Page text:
May 20, 1916
Page 43
Perpetuating Kitty Cheatham’s Art on the Talking=Machine

ADMIRERS of Kitty Cheatham have learned with the heartiest satisfaction that she can now be heard in the talking machine. To be sure, this does not signify that her art can be as effectually concentrated within the circumference of a phonograph disc as that of the average singer. It is far too subtle, too dependent on fine spiritual factors for that, and to exert its full power requires that contact between her and her hearers such as can be afforded only through her actual presence. Nevertheless, the value of the records she has made will be great. And for no reason more than that they will afford permanent exemplification of the proper interpretation of pure Negro songs.
Now it is late in the day to dilate upon her performance of these remarkable wildflowers of music. It is familiar to all her followers. Her intimate knowledge of the true spirit that begot these songs and of the peculiar race psychology which they exemplify stamps her as an authority on the subject—one of the very few, indeed, whose knowledge has a definite rather than a hypothetical basis. The recognition of this fact, coupled with the realization that she brought with her an essentially new art, led to the invitations extended Miss Cheatham to appear in several of the leading foreign universities before the war, and to the honors so lavishly heaped upon her at those institutions. Now, in recording some of the best and most characteristic of these songs the artist has taken a most significant step.
Miss Cheatham has striven indefatigably and for years to impress upon the contemporary Negro the need of preserving this folk music in all its original purity. Now that the conditions which brought it to fruition have passed and that, consequently, it has come to assume the character of an exotic, there are few qualified to interpret it in accordance with its soundest traditions. These Miss Cheatham has inherited and treasured. And in a book issued not long ago by Hampton College, she is mentioned as one of the guiding spirits in the preservation of this music.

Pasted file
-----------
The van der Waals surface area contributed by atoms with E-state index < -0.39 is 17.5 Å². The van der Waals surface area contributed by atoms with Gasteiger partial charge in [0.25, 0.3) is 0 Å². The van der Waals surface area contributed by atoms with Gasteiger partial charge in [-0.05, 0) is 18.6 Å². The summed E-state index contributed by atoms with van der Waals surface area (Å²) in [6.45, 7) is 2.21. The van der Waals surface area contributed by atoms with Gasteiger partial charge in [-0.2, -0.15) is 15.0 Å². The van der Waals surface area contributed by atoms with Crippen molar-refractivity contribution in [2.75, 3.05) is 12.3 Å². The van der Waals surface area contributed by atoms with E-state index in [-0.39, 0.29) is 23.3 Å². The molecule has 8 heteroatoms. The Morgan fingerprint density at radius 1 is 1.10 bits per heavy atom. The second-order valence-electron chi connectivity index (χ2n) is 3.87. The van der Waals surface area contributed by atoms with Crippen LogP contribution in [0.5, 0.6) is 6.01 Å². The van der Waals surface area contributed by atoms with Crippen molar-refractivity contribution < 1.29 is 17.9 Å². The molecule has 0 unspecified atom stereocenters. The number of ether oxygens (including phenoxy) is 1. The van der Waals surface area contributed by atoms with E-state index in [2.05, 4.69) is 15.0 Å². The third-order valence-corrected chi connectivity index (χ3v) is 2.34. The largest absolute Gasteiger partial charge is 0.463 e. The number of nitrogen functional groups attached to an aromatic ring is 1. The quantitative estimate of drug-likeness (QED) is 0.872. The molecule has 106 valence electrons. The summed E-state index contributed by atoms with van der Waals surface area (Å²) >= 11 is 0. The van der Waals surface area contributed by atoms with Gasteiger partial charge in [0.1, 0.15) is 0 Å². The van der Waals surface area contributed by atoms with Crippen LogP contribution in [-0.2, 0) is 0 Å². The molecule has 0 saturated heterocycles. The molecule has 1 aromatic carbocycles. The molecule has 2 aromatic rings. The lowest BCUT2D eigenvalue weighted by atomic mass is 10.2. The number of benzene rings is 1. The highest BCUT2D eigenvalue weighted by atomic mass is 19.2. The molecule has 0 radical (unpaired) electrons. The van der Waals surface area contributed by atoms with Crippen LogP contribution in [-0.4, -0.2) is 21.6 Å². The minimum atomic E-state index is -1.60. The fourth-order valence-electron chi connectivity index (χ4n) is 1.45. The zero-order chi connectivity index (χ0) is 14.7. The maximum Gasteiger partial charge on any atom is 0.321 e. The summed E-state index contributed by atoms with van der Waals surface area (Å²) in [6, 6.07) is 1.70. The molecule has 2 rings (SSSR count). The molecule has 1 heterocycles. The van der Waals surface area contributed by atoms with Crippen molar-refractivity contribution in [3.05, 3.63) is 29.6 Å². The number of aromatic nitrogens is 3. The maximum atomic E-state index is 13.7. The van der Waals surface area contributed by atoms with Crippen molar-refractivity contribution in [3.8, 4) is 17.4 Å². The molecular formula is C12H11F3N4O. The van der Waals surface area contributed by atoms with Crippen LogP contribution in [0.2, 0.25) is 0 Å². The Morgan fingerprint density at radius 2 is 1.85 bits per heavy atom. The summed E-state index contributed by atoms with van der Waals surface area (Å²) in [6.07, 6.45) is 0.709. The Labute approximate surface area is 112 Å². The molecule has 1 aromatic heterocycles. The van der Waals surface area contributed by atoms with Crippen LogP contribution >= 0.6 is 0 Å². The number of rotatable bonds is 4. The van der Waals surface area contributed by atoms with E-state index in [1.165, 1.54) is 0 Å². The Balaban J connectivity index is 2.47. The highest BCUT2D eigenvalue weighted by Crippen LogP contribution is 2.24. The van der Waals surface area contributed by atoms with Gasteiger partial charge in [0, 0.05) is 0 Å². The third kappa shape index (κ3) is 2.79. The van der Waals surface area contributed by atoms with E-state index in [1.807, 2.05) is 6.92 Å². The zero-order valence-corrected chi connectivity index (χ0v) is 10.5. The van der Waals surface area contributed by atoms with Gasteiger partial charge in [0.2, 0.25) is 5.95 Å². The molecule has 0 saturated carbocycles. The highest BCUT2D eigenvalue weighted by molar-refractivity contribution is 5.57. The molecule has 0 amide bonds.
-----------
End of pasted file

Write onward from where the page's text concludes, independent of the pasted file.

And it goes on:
But Miss Cheatham’s cultivation of folk music does not limit itself to that of Negro origin. Naturally this last strikes the imagination most forcibly, inasmuch as its ideal interpreters are so very scarce. Yet the artist has done much and is planning to do even more for that of other nations. On the programs she plans to present next season much that is new and original in this line finds place. Writing in MUSICAL AMERICA last fall, Miss Cheatham spoke eloquently and convincingly of the harm resulting from the belief that folk-song is an infallibly desirable musical offering. This notion, carried to its logical conclusion, has brought before children innumerable things utterly unsuited to their needs. She has labored ceaselessly, therefore, to select from among the folksongs of all nations those of a purely impersonal character, uplifting and spiritually stimulating in their nature. Music such as this, she feels, the present condition of humanity imperatively demands. W

ith respect to the type of music done for the benefit of children she entertains very decided beliefs, and is heartily out of favor with much that is set before them to-day. The works she is industriously compiling to-day will unquestionably fill the mental and spiritual needs of the young as could nothing else. —H.F. P.



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